MORAL ARGUMENT – POST KANT
Divine Command Theory
- HP Owen (1965): God is the “legislator” of morality, a divine law-giver.
- Robert Adams (1979) and Robert Burch (1980): God acts as a commander. What God commands is good and therefore requires unconditional obedience.
Criticisms of Divine Command theory
- How is the command communicated to men and women?
- Through scripture? – every word or basic concepts?
Ethical diversity within traditions weakens the view that a particular tradition has access to the divinely revealed moral truth e.g. taking a of a life.
- Through conscience? – Going against conscience, says Newman (1870), makes a person “ashamed and frightened”, since these emotions have no visible and empirical source, “the Object to which his perception is directed must be Supernatural and Divine; and thus the phenomena of Conscience, as a dictate, avail to impress the imagination with the picture of a Supreme Governor”.
Conscience could be the voice of many gods, not just one. How do we know the voice is divine and not demonic? How do we know these are not just social conventions making us feel bad? Freud: Guilt we experience “expresses itself as a need for punishment”.
- Divine command theory trivialises what is good.
- God is not commanding it because it is good, God is simply commanding what he commands. God is not doing what is good, he is doing what he wants. (AC Ewing)
- GE Moore develops a technique of closed and open questions to develop his method of testing moral terms:
- Example: Brother
- “I know Jonathan is a brother, but is he male and a sibling?” Pointless question because they are a necessary condition of being a brother.
- “I know Jonathan is a brother, but is he a policeman?” Not a pointless question, as it is not a condition of being a brother to be a policeman.
- “God commands X, but is it good?” Is this a pointless question?
- Morality is wholly dependent on divine whim.
- If God ordered us to slaughter a hostile tribe and receive 30,000 virgins as our reward (see Numbers 31), we are morally obliged to obey him.
- Doing what is right runs against our basic moral intuitions. Rape and slaughter should never be a moral duty. Dependence on God’s will for morality must be rejected.
Response to criticisms by Robert Adams
God’s commands are only good. Commands to do evil are clearly not from God.
Response to Robert Adams:
This makes what is good independent of God.
James Rachels vs Philip Quinn
James Rachels (1971):
- If any being is God, he must be a fitting object of worship.
- No being could possible be a fitting object of worship, since worship requires the abandonment of one’s role as an autonomous moral agent.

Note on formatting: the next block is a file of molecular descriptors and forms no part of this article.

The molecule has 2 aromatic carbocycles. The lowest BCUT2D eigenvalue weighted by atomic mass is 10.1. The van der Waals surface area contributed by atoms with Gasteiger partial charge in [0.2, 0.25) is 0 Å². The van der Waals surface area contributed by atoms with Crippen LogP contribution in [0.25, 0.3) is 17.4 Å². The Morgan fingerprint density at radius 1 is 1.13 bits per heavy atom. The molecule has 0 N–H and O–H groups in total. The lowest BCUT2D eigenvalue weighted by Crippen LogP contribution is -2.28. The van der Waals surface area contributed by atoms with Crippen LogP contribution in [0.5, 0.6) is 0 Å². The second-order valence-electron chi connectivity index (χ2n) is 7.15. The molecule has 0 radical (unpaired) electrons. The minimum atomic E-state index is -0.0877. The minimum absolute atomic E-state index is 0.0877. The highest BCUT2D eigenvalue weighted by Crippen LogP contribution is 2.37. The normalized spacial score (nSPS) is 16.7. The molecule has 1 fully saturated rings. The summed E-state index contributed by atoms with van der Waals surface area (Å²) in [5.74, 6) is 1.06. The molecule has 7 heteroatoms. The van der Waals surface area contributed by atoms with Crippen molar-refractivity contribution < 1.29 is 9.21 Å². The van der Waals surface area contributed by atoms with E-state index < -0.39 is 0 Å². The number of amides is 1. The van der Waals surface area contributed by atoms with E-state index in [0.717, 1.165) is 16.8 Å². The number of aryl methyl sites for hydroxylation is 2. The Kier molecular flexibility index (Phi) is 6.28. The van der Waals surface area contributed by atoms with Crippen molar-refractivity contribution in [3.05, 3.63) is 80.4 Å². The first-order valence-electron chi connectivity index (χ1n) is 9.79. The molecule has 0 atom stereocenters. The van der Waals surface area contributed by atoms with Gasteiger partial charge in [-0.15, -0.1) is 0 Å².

- Therefore, there cannot be any being who is God.
Philip Quinn (1978):
- There is a difference between obedience of a divine command and accepting a command as being divine. The believer has autonomy to accept that this is a command from God or not. It is a requirement of God that we act autonomously.
Quinn’s response comes at a price – the rejection of divine command theory. We make an autonomous evaluation of what is the right thing and then attribute that to God or not.
The claim “There is a God and what is good is created by him: thus I do good when I obey him” is a description of what a believer affirms to be true but needs is not a proof. You first need to independently prove the first premise.
Kai Nielsen (1990): “Is it not infantile to go on looking for some father, some order, some absolute, that will lift the burden of decision from us.”
Alternative absolute theories:
- Kant and the categorical imperative
- Hobbes and the fundamental need to safeguard the citizens of a society
- Evolution and the fostering of a more stable environment
As soon as we credit goodness to God we undermine any argument that goodness comes from God alone.
Michael Martin: “Is there an independent standard of good or does God’s character set the standard? If God’s character is the way it is because it is good, then there is an independent standard of goodness.”
CS Lewis: “All I have got to is a Something which is directing the universe, and which appears in me as a law urging me to do right and making me feel responsible and uncomfortable when I do wrong.”
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